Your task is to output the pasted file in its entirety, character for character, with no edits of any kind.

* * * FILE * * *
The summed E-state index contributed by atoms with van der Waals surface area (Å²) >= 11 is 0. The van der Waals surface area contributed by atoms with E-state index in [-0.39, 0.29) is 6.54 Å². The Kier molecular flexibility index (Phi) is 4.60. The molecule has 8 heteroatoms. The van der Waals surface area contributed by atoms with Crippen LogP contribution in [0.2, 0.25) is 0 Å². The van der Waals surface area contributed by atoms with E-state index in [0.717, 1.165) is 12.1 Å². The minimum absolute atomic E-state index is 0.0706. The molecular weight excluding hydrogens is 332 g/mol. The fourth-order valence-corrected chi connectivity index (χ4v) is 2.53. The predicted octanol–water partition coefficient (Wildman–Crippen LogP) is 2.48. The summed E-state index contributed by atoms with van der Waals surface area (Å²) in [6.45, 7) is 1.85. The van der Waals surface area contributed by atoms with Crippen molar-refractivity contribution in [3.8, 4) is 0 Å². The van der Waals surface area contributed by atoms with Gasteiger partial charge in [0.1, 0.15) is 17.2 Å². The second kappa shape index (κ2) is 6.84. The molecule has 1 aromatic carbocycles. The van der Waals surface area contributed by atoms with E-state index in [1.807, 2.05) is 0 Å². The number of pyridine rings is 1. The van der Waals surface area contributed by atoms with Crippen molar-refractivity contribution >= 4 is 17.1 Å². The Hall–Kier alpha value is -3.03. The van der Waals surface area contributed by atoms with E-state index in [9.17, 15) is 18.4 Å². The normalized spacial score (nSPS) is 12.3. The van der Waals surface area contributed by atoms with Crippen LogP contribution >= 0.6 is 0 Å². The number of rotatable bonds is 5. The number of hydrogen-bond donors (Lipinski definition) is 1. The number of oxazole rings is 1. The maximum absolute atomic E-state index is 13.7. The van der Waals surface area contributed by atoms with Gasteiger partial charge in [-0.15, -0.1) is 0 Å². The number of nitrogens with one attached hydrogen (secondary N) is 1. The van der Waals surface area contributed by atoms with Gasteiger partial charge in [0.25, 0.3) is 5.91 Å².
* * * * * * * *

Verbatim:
The summed E-state index contributed by atoms with van der Waals surface area (Å²) >= 11 is 0. The van der Waals surface area contributed by atoms with E-state index in [-0.39, 0.29) is 6.54 Å². The Kier molecular flexibility index (Phi) is 4.60. The molecule has 8 heteroatoms. The van der Waals surface area contributed by atoms with Crippen LogP contribution in [0.2, 0.25) is 0 Å². The van der Waals surface area contributed by atoms with E-state index in [0.717, 1.165) is 12.1 Å². The minimum absolute atomic E-state index is 0.0706. The molecular weight excluding hydrogens is 332 g/mol. The fourth-order valence-corrected chi connectivity index (χ4v) is 2.53. The predicted octanol–water partition coefficient (Wildman–Crippen LogP) is 2.48. The summed E-state index contributed by atoms with van der Waals surface area (Å²) in [6.45, 7) is 1.85. The van der Waals surface area contributed by atoms with Crippen molar-refractivity contribution in [3.8, 4) is 0 Å². The van der Waals surface area contributed by atoms with Gasteiger partial charge in [0.1, 0.15) is 17.2 Å². The second kappa shape index (κ2) is 6.84. The molecule has 1 aromatic carbocycles. The van der Waals surface area contributed by atoms with E-state index in [1.807, 2.05) is 0 Å². The number of pyridine rings is 1. The van der Waals surface area contributed by atoms with Crippen molar-refractivity contribution >= 4 is 17.1 Å². The Hall–Kier alpha value is -3.03. The van der Waals surface area contributed by atoms with E-state index in [9.17, 15) is 18.4 Å². The normalized spacial score (nSPS) is 12.3. The van der Waals surface area contributed by atoms with Crippen LogP contribution >= 0.6 is 0 Å². The number of rotatable bonds is 5. The number of hydrogen-bond donors (Lipinski definition) is 1. The number of oxazole rings is 1. The maximum absolute atomic E-state index is 13.7. The van der Waals surface area contributed by atoms with Gasteiger partial charge in [-0.15, -0.1) is 0 Å². The number of nitrogens with one attached hydrogen (secondary N) is 1. The van der Waals surface area contributed by atoms with Gasteiger partial charge in [0.25, 0.3) is 5.91 Å².